I don't know just what they've found at Tamarack. Pentlandite is the most common nickel sulfide ore (en.wikipedia.org).
by Dan Burns
Feb 2, 2022, 7:30 AM

About that Musk mine

This is quoted from an article that is the most comprehensive reporting I’ve found about this.

(In mid-January), however, a mining company with a project in much earlier stages of development, Talon Metals Corp., announced it already has an agreement to supply the electric car giant Tesla with nickel for batteries.

Though it’s still too early to tell if the tentative deal will translate into broader political support, environmental groups and Native tribes have so far been skeptical of, and in some cases outright opposed to, what’s known as the Tamarack project…

The company, which has Canadian ties but is headquartered in the British Virgin Islands, is still working to apply for Minnesota mining permits and environmental review. Talon could submit a mine plan to state regulators within a year, but plans so far described by the company are preliminary. The company owns a majority of what it calls the Tamarack Nickel Project in a joint venture with the British and Australian mining giant Rio Tinto…

Yet Paula Maccabee, attorney for the environmental nonprofit WaterLegacy, which has opposed PolyMet, said Talon hasn’t given enough information yet on the size, scope and details of the mine and its potential hydrology for people to truly evaluate the project, and said the Tesla deal at this point amounts to a “press release.”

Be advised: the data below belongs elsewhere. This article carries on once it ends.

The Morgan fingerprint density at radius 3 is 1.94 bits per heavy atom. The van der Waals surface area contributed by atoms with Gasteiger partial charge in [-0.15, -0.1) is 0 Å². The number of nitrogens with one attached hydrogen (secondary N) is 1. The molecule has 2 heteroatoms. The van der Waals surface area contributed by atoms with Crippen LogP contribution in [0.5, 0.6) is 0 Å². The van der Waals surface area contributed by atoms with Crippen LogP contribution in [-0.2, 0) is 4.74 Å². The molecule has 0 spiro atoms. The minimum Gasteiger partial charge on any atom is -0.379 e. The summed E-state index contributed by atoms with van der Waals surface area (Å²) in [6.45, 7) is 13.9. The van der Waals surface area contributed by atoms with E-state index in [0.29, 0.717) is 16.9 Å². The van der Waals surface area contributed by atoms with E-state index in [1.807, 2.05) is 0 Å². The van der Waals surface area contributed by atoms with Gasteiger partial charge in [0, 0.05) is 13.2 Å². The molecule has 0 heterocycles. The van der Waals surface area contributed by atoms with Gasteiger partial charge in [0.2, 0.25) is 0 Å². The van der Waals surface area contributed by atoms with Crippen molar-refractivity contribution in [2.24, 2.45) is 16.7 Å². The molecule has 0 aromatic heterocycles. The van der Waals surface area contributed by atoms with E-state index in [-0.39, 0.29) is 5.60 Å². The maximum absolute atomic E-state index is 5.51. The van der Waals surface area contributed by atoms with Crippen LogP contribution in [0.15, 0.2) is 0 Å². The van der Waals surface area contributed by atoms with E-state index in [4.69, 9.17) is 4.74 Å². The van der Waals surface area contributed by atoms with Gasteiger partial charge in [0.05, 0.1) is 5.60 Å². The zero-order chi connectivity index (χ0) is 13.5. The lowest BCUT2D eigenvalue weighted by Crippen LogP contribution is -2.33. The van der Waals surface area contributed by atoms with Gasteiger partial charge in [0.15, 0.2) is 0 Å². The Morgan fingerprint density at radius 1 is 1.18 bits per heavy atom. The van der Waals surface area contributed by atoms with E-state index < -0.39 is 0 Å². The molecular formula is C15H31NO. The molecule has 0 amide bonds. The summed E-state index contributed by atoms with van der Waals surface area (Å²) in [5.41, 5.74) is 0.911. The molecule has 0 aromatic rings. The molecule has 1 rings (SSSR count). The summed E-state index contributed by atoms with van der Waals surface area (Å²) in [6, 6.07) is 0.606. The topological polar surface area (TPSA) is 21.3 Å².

Here’s Talon’s website. Its shares are traded on the Toronto Stock Exchange, and as of this writing (the afternoon of Feb. 1) are going for 54 cents per share. Apparently news of the Tesla deal hasn’t made investors rich just yet.

To my mind, the big red flag right now is the involvement of Rio Tinto. It’s a huge mining multinational, like Glencore (the real force behind PolyMet), and Antofagasta (ditto regarding the unfortunately not-quite-dead-yet Twin Metals). And it has a similarly awful record on both labor and environmental issues.

A minor, in context, but interesting matter, if things go much further, will be to see if the MPCA and/or Minnesota DNR have learned anything at all from their PolyMet permitting fiascos.

If you go to the Science Daily website now and then, and look under energy technology, there’s almost always new stuff about research in battery technology, especially using carbon. Most ideas won’t make it to being industrialized, but some will. And cut the ground from under those who claim we need environmentally destructive mining for the sake of purported “energy independence.”

Added Feb. 5: Well, what do you know? “Racist Mining Company Reports It Is Very Sexist, and Also Racist” (Gizmodo)

Added Feb. 6: A reader alerted me to a drilling report. We’re definitely talking sulfide mining.

Comment from Mike: Batteries are close to the limit of energy density that can be chemically achieved. The more energy dense something is, the more flammable and explosive it is when something goes wrong. Thunderf00t has debunked several claims about super batteries:

The mine is about 30 miles from my house. Talon was test drilling for several years with not much to show for it until last year when they hit some really high grade cores. I was hoping they would find nothing and go away, but now it looks like they will actually start digging. And the toxic runoff will soon follow.

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